Bubbly, Bubbling on the Stove: Champagne Brings Fizz to Risottos and Roasts

champagne cookingWHETHER NEW YEAR’S EVE means spooning on the sofa or sashaying at a swank bash, rituals rule the night (midnight kisses, Dick Clark’s grin). Yet nothing says “Howdy, 2010!” like the pop of a cork. Fizzy wine on Dec. 31 is as inevitable as dashed resolutions by MLK Day. But bubbly doesn’t just belong in clinking flutes. Chefs say Champagne (or any sparkler) brings flair to food, too.

“Champagne always feels luxurious in cooking,” says Katie Lee, ex “Top Chef” host and author of “The Comfort Table” ($26, Simon & Schuster). “A dish with bubbly in its name makes guests go ‘oooh.’” Lee poshes up gelatin by subbing sparkling wine for the water (think grown-up Jell-O shots).

Champagne’s cachet stems from an elite pedigree. Legally, only sparkling wine produced in France’s Champagne region can bear the C-word. Still, for an exclusive elixir, Champagne is versatile, says personal chef Paul Schneider (Chefpaulcooks.com). “There are many different ways to cook with it.”

Schneider teaches an annual December class on cooking with Champagne at Bethesda‘s L’Academie de Cuisine. This year, his menu included shitake-leek-Champagne soup, salad in Champagne vinaigrette, grouper in Champagne sauce and caramelized apples with cake and Champagne sabayon (sweet custard).

French laws aside, Champagne is, simply, wine that sparkles. And like vino, bubbles — be they Spanish cavas or Italian proseccos — complement each dish, says Sebastian Zutant, sommelier at Proof (775 G St. NW; 202-737-7663). He likes zesty Champagnes with salads or carpaccio and richer, Chardonnay-based Blanc de Blancs with pasta (try Virginia’s Thibaut-Janisson). Similar ideas work cooking with champers: Kick up vinaigrettes with light sparklers; use heavier blends in main-dish sauces.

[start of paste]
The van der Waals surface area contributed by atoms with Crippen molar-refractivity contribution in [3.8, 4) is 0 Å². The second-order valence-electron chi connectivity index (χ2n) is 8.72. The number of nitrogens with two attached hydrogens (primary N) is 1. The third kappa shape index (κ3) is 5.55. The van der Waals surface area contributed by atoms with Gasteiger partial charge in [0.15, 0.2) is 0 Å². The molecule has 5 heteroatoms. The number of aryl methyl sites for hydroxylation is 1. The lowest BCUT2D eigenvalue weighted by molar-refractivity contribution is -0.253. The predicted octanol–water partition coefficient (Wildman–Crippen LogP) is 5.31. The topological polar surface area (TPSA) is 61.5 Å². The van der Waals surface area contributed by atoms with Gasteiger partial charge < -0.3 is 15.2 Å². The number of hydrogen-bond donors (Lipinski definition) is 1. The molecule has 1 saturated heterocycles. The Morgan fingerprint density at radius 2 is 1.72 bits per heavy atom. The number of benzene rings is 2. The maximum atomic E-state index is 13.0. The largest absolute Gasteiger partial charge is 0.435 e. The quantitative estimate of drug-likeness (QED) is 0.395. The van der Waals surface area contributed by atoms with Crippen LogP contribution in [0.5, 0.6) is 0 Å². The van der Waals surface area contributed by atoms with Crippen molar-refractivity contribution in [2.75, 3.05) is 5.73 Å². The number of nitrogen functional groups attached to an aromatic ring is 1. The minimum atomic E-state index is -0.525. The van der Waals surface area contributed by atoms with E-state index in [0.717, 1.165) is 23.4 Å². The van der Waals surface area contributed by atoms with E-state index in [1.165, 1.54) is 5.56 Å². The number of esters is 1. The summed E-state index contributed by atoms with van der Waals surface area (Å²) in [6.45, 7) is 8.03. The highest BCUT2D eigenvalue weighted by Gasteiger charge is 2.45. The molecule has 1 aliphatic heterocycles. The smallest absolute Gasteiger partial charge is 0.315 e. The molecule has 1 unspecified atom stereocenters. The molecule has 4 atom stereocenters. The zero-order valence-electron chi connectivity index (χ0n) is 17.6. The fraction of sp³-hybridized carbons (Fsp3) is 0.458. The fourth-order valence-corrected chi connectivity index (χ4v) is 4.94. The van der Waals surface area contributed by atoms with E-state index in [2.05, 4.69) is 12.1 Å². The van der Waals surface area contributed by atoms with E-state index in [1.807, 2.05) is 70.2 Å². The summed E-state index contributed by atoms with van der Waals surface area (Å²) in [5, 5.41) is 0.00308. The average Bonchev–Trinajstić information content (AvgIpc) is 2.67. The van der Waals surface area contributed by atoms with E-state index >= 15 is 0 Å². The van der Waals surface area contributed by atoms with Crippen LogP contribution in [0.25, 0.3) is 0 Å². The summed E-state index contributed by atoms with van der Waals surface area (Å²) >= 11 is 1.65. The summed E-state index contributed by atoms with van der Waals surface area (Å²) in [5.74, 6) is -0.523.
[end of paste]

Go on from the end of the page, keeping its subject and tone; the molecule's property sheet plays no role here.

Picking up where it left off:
Still, some pros believe boiling Champagne falls flat. “I don’t cook with Champagne. Its beauty is effervescence. Once heated, it becomes still,” says Bryan Moscatello, executive chef of Stir Food Group (Stirfoodgroup.com), a family of D.C. restaurants including Potenza and Zola. On the other hand, Moscatello thinks pouring sparklers into a sauce makes sense if you sip from the same bottle at dinner.

Chef Ris Lacoste, who just opened an eponymous resto in D.C.’s West End (2275 L St. NW; 202-730-2500), suggests always cooking with the type of wine you plan to have with your meal. “Look for a connect between drinking the glass and eating the food,” she says. Sometimes she subs Champagne for white wine in risotto.

Nicholas Stefanelli, chef at new Italian cafe Bibiana (1100 New York Ave.; 202-216-9550), uses prosecco (Italian sparkling wine) to deglaze roasted dorade, then splashes more on the fish just before serving.

But perhaps the easiest trick? “Pour Champagne over sorbet,” says chef Tracy O’Grady, of Arlington’s Willow (4301 N. Fairfax Dr.; 703-465-8800). “You get bubbles and acidity, and if you do sorbet in a color, it will fizz and bleed.”

Sure, Jan. 1 grogginess may be as inevitable as obnoxious noisemakers at U Street bars. Just be sure supper isn’t the culprit by buying better bubbly. “Good Champagne is a necessary indulgence,” Lee says. “There’s nothing worse than a headache from the cheap stuff.”

» Recipe File: Shitake-Leek-Champagne Cream Soup

Written by Express contributor Katie Knorovsky

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